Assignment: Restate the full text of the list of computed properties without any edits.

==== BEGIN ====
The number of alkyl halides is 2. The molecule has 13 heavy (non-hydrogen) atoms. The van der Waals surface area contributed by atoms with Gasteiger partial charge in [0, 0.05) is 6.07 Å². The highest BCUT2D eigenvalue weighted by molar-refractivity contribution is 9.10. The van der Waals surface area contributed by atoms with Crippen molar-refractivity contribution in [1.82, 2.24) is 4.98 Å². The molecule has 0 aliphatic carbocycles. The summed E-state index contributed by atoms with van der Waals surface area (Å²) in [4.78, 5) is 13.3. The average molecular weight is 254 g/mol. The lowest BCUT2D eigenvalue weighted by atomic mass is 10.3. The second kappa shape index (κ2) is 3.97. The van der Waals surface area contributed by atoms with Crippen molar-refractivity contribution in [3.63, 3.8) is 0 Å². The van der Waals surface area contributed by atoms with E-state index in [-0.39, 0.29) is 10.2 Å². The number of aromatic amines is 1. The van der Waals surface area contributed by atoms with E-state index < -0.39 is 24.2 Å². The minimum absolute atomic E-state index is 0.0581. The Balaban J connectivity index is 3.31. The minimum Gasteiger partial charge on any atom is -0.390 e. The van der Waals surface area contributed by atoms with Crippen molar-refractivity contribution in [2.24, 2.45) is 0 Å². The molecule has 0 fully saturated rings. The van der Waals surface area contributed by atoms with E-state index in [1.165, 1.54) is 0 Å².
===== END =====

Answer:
The number of alkyl halides is 2. The molecule has 13 heavy (non-hydrogen) atoms. The van der Waals surface area contributed by atoms with Gasteiger partial charge in [0, 0.05) is 6.07 Å². The highest BCUT2D eigenvalue weighted by molar-refractivity contribution is 9.10. The van der Waals surface area contributed by atoms with Crippen molar-refractivity contribution in [1.82, 2.24) is 4.98 Å². The molecule has 0 aliphatic carbocycles. The summed E-state index contributed by atoms with van der Waals surface area (Å²) in [4.78, 5) is 13.3. The average molecular weight is 254 g/mol. The lowest BCUT2D eigenvalue weighted by atomic mass is 10.3. The second kappa shape index (κ2) is 3.97. The van der Waals surface area contributed by atoms with Crippen molar-refractivity contribution in [3.63, 3.8) is 0 Å². The van der Waals surface area contributed by atoms with E-state index in [-0.39, 0.29) is 10.2 Å². The number of aromatic amines is 1. The van der Waals surface area contributed by atoms with E-state index < -0.39 is 24.2 Å². The minimum absolute atomic E-state index is 0.0581. The Balaban J connectivity index is 3.31. The minimum Gasteiger partial charge on any atom is -0.390 e. The van der Waals surface area contributed by atoms with Crippen molar-refractivity contribution in [2.24, 2.45) is 0 Å². The molecule has 0 fully saturated rings. The van der Waals surface area contributed by atoms with E-state index in [1.165, 1.54) is 0 Å².